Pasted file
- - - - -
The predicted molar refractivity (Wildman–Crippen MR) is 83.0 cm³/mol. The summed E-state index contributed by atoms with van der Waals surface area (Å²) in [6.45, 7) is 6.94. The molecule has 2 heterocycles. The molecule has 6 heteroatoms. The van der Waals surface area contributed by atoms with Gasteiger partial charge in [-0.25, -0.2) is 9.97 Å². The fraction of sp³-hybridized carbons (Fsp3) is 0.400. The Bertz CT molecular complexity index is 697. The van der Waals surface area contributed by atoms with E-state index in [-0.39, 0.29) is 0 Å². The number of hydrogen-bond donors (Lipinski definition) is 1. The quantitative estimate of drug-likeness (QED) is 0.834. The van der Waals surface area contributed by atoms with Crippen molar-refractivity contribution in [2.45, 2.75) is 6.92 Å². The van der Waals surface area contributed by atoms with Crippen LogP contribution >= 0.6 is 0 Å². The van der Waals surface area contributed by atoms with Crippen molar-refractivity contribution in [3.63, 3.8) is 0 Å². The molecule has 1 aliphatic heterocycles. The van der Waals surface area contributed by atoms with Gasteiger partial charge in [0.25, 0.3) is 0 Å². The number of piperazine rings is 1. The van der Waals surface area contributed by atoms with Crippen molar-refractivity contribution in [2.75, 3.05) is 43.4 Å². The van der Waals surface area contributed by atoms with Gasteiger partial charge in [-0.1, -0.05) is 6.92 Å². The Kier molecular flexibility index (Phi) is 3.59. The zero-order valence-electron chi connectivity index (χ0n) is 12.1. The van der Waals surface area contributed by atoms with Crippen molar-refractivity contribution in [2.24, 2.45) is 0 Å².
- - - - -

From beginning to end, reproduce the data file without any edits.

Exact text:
The predicted molar refractivity (Wildman–Crippen MR) is 83.0 cm³/mol. The summed E-state index contributed by atoms with van der Waals surface area (Å²) in [6.45, 7) is 6.94. The molecule has 2 heterocycles. The molecule has 6 heteroatoms. The van der Waals surface area contributed by atoms with Gasteiger partial charge in [-0.25, -0.2) is 9.97 Å². The fraction of sp³-hybridized carbons (Fsp3) is 0.400. The Bertz CT molecular complexity index is 697. The van der Waals surface area contributed by atoms with E-state index in [-0.39, 0.29) is 0 Å². The number of hydrogen-bond donors (Lipinski definition) is 1. The quantitative estimate of drug-likeness (QED) is 0.834. The van der Waals surface area contributed by atoms with Crippen molar-refractivity contribution in [2.45, 2.75) is 6.92 Å². The van der Waals surface area contributed by atoms with Crippen LogP contribution >= 0.6 is 0 Å². The van der Waals surface area contributed by atoms with Crippen molar-refractivity contribution in [3.63, 3.8) is 0 Å². The molecule has 1 aliphatic heterocycles. The van der Waals surface area contributed by atoms with Gasteiger partial charge in [0.25, 0.3) is 0 Å². The number of piperazine rings is 1. The van der Waals surface area contributed by atoms with Crippen molar-refractivity contribution in [2.75, 3.05) is 43.4 Å². The van der Waals surface area contributed by atoms with Gasteiger partial charge in [-0.1, -0.05) is 6.92 Å². The Kier molecular flexibility index (Phi) is 3.59. The zero-order valence-electron chi connectivity index (χ0n) is 12.1. The van der Waals surface area contributed by atoms with Crippen molar-refractivity contribution in [2.24, 2.45) is 0 Å².